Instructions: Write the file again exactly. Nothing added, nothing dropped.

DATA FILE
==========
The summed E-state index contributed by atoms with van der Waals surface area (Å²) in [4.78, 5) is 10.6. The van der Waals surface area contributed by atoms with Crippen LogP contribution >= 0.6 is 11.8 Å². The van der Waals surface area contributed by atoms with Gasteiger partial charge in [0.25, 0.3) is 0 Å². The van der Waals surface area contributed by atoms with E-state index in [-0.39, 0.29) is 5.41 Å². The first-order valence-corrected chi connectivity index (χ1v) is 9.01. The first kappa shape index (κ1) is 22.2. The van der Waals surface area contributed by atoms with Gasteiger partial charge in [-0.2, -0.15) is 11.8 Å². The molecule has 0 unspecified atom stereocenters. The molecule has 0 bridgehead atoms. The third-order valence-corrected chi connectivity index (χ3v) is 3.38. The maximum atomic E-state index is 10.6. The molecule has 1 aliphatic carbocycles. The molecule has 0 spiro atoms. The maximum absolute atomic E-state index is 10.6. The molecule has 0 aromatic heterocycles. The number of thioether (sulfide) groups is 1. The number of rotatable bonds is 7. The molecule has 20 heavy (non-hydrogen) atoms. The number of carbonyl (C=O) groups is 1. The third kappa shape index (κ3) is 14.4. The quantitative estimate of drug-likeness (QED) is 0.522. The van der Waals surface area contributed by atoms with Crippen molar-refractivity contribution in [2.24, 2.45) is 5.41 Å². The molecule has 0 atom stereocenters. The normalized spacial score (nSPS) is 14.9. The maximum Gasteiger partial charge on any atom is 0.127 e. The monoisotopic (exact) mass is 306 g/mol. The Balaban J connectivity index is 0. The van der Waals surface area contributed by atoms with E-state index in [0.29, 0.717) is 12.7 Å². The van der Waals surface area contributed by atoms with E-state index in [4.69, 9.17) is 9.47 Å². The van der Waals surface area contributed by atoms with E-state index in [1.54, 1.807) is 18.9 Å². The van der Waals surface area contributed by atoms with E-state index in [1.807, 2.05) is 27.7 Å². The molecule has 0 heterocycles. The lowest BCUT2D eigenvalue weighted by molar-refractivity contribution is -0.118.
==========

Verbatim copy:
The summed E-state index contributed by atoms with van der Waals surface area (Å²) in [4.78, 5) is 10.6. The van der Waals surface area contributed by atoms with Crippen LogP contribution >= 0.6 is 11.8 Å². The van der Waals surface area contributed by atoms with Gasteiger partial charge in [0.25, 0.3) is 0 Å². The van der Waals surface area contributed by atoms with E-state index in [-0.39, 0.29) is 5.41 Å². The first-order valence-corrected chi connectivity index (χ1v) is 9.01. The first kappa shape index (κ1) is 22.2. The van der Waals surface area contributed by atoms with Gasteiger partial charge in [-0.2, -0.15) is 11.8 Å². The molecule has 0 unspecified atom stereocenters. The molecule has 0 bridgehead atoms. The third-order valence-corrected chi connectivity index (χ3v) is 3.38. The maximum atomic E-state index is 10.6. The molecule has 1 aliphatic carbocycles. The molecule has 0 spiro atoms. The maximum absolute atomic E-state index is 10.6. The molecule has 0 aromatic heterocycles. The number of thioether (sulfide) groups is 1. The number of rotatable bonds is 7. The molecule has 20 heavy (non-hydrogen) atoms. The number of carbonyl (C=O) groups is 1. The third kappa shape index (κ3) is 14.4. The quantitative estimate of drug-likeness (QED) is 0.522. The van der Waals surface area contributed by atoms with Crippen molar-refractivity contribution in [2.24, 2.45) is 5.41 Å². The molecule has 0 atom stereocenters. The normalized spacial score (nSPS) is 14.9. The maximum Gasteiger partial charge on any atom is 0.127 e. The monoisotopic (exact) mass is 306 g/mol. The Balaban J connectivity index is 0. The van der Waals surface area contributed by atoms with E-state index in [0.29, 0.717) is 12.7 Å². The van der Waals surface area contributed by atoms with E-state index in [4.69, 9.17) is 9.47 Å². The van der Waals surface area contributed by atoms with E-state index in [1.54, 1.807) is 18.9 Å². The van der Waals surface area contributed by atoms with E-state index in [1.807, 2.05) is 27.7 Å². The molecule has 0 heterocycles. The lowest BCUT2D eigenvalue weighted by molar-refractivity contribution is -0.118.